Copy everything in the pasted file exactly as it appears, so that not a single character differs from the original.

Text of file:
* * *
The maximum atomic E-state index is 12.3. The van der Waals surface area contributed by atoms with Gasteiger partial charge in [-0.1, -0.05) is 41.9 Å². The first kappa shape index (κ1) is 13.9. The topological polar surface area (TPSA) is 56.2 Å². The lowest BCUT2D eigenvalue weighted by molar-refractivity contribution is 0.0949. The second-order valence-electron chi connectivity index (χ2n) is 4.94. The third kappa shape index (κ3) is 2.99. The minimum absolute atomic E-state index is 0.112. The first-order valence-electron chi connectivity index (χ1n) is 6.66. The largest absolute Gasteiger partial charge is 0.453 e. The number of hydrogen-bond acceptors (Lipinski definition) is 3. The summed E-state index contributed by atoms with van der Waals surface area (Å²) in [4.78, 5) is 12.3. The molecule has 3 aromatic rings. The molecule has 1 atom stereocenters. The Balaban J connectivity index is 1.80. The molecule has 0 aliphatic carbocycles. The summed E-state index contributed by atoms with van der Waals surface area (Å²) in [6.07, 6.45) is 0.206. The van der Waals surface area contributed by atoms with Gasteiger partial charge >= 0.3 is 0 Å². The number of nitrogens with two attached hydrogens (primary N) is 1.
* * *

The maximum atomic E-state index is 12.3. The van der Waals surface area contributed by atoms with Gasteiger partial charge in [-0.1, -0.05) is 41.9 Å². The first kappa shape index (κ1) is 13.9. The topological polar surface area (TPSA) is 56.2 Å². The lowest BCUT2D eigenvalue weighted by molar-refractivity contribution is 0.0949. The second-order valence-electron chi connectivity index (χ2n) is 4.94. The third kappa shape index (κ3) is 2.99. The minimum absolute atomic E-state index is 0.112. The first-order valence-electron chi connectivity index (χ1n) is 6.66. The largest absolute Gasteiger partial charge is 0.453 e. The number of hydrogen-bond acceptors (Lipinski definition) is 3. The summed E-state index contributed by atoms with van der Waals surface area (Å²) in [4.78, 5) is 12.3. The molecule has 3 aromatic rings. The molecule has 1 atom stereocenters. The Balaban J connectivity index is 1.80. The molecule has 0 aliphatic carbocycles. The summed E-state index contributed by atoms with van der Waals surface area (Å²) in [6.07, 6.45) is 0.206. The van der Waals surface area contributed by atoms with Gasteiger partial charge >= 0.3 is 0 Å². The number of nitrogens with two attached hydrogens (primary N) is 1.